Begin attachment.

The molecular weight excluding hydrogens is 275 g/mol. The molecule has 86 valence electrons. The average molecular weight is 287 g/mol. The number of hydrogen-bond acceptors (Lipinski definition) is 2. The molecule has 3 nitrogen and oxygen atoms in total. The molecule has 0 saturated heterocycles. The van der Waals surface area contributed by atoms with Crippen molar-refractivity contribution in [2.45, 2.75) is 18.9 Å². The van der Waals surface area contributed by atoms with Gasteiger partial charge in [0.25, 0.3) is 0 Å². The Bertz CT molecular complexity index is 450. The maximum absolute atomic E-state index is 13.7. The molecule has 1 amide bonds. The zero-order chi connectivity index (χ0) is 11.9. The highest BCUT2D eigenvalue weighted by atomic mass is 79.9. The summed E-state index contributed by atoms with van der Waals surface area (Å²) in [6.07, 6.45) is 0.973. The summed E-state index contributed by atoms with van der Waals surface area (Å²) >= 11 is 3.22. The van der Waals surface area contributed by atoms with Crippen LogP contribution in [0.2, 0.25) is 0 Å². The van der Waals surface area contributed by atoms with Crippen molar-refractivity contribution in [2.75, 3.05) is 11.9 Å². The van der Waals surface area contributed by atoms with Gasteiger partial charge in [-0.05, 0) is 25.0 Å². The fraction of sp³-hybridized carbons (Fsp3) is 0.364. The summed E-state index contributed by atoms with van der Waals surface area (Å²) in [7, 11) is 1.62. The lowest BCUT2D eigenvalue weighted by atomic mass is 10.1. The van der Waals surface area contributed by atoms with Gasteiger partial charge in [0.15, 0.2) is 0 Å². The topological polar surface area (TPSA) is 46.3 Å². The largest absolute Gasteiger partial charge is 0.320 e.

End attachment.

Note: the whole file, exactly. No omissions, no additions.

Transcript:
The molecular weight excluding hydrogens is 275 g/mol. The molecule has 86 valence electrons. The average molecular weight is 287 g/mol. The number of hydrogen-bond acceptors (Lipinski definition) is 2. The molecule has 3 nitrogen and oxygen atoms in total. The molecule has 0 saturated heterocycles. The van der Waals surface area contributed by atoms with Crippen molar-refractivity contribution in [2.45, 2.75) is 18.9 Å². The van der Waals surface area contributed by atoms with Gasteiger partial charge in [0.25, 0.3) is 0 Å². The Bertz CT molecular complexity index is 450. The maximum absolute atomic E-state index is 13.7. The molecule has 1 amide bonds. The zero-order chi connectivity index (χ0) is 11.9. The highest BCUT2D eigenvalue weighted by atomic mass is 79.9. The summed E-state index contributed by atoms with van der Waals surface area (Å²) in [6.07, 6.45) is 0.973. The summed E-state index contributed by atoms with van der Waals surface area (Å²) >= 11 is 3.22. The van der Waals surface area contributed by atoms with Crippen LogP contribution in [0.2, 0.25) is 0 Å². The van der Waals surface area contributed by atoms with Crippen molar-refractivity contribution in [2.75, 3.05) is 11.9 Å². The van der Waals surface area contributed by atoms with Gasteiger partial charge in [-0.05, 0) is 25.0 Å². The fraction of sp³-hybridized carbons (Fsp3) is 0.364. The summed E-state index contributed by atoms with van der Waals surface area (Å²) in [7, 11) is 1.62. The lowest BCUT2D eigenvalue weighted by atomic mass is 10.1. The van der Waals surface area contributed by atoms with Gasteiger partial charge in [0.15, 0.2) is 0 Å². The topological polar surface area (TPSA) is 46.3 Å². The largest absolute Gasteiger partial charge is 0.320 e.